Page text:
Contract standoff builds as bonus splits teachers, state
By Alice Keesing
Advertiser Education Writer
The state's chief negotiator yesterday admitted that, in the heat of negotiations during April's teachers strike, he didn't notice problems in the wording of the contract, which have since contributed to the bitter dispute over a professional bonus and whether it was intended to be paid for one or two years.
But, at the same time, Davis Yogi produced evidence that he said bolsters the state's argument that the agreement was only for one year.
"I think we're getting a little tired of being called liars, getting tired of them saying that (we're) reneging on something," Yogi said.
Three months after the state's teachers ended their three-week strike, the two sides still cannot agree. With hundreds of teachers returning to school next week, both sides say they're eager to find a solution, although neither appears ready to budge. The dispute has delayed signing of the contract and the HSTA has threatened legal action or another strike.
The standoff entered a new phase yesterday when the state went on a public relations offensive, revealing usually confidential negotiation documents to tell its side of the story.
The documents included an HSTA flier handed out during the teachers ratification vote that itemizes the professional bonus at a cost of $6 million.
Yogi also provided copies of the state's informal proposals of April 21 and 23, the day the two sides reached a tentative agreement. Both proposals list the professional bonus at a cost of $6 million. All figures on the proposals are the total, two-year costs, Yogi said, indicating the state only intended to pay $6 million, the estimated cost of the bonus for one year.
Hawai'i State Teachers Association Executive Director Joan Husted disputed Yogi's claims, saying the deal was always for two years.
The union's meeting notes show that as recently as five weeks ago, the Department of Education was still talking about paying the bonus for two years, she said.
Central to the confusion over the bonus is the uncertainty over how many teachers are eligible. The Department of Education's computer system was unable to provide numbers during negotiations and a manual count was impossible in the time available. Yogi said state and union staff worked together to arrive at the $6 million estimate for one year, a claim that Husted disputes.
"The only dollar figure the state had given us was $6 million," she said. "We had cautioned them that we didn't know what the figure was because we don't have the personnel records."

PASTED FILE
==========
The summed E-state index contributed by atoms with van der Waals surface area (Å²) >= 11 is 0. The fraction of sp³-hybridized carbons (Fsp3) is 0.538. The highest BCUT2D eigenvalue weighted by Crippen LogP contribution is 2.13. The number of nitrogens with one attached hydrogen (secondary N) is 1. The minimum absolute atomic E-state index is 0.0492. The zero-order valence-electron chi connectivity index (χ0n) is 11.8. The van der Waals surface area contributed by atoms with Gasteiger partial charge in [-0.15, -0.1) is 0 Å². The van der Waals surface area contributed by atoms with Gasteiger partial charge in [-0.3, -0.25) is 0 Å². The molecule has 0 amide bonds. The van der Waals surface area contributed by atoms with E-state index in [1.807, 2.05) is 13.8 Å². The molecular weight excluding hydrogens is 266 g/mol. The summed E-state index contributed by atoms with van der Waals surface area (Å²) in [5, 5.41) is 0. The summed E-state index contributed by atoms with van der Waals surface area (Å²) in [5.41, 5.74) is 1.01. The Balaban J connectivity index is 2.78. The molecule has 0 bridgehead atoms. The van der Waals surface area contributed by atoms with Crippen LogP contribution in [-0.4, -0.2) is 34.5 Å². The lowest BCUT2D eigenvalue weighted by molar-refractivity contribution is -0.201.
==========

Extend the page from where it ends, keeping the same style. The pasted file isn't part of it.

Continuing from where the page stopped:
To support the union's claims, Husted also points to the 10-page "ratification copy" of the new contract, which she said makes it "crystal clear" the deal was for two years.
The copy reads: "Teachers who hold professional certificates based on a Masters degree or a Professional Diploma shall receive a 3% differential calculated on their current salary each year."
That language was written by HSTA staff and reviewed by both parties at the union's headquarters on the night of April 23 when they reached their tentative agreement.
Yogi argues that the wording is open to interpretation, but does admit that he overlooked the crucial language in the contract that specifies the bonus be paid "each year." It wasn't until May 1 that the state informed the HSTA by fax that there were "problems" with the contract language.
The two sides also continue to disagree on which teachers the bonus was intended to cover.
Yogi produced an HSTA fax dated March 29 proposing the bonus for teachers with professional diploma or Masters of Education. Husted agreed that proposal had been on the table, but it later changed to include teachers with master's degrees in a related field.
Although the state disputes that, it has agreed to the broader definition, increasing the cost from $6 million to more than $9 million, said Jackie Kido, a spokeswoman for Gov. Ben Cayetano.The governor is willing to pay $9 million for one year, she said, but not for two.
Meanwhile, the final cost of the deal is still uncertain while DOE staff finish working their way through 7,500 teacher records to determine who is eligible.
At this point, it appears that a little more than half of the state's more than 12,000 public school teachers will receive the bonus, said DOE personnel director Sandra McFarlane.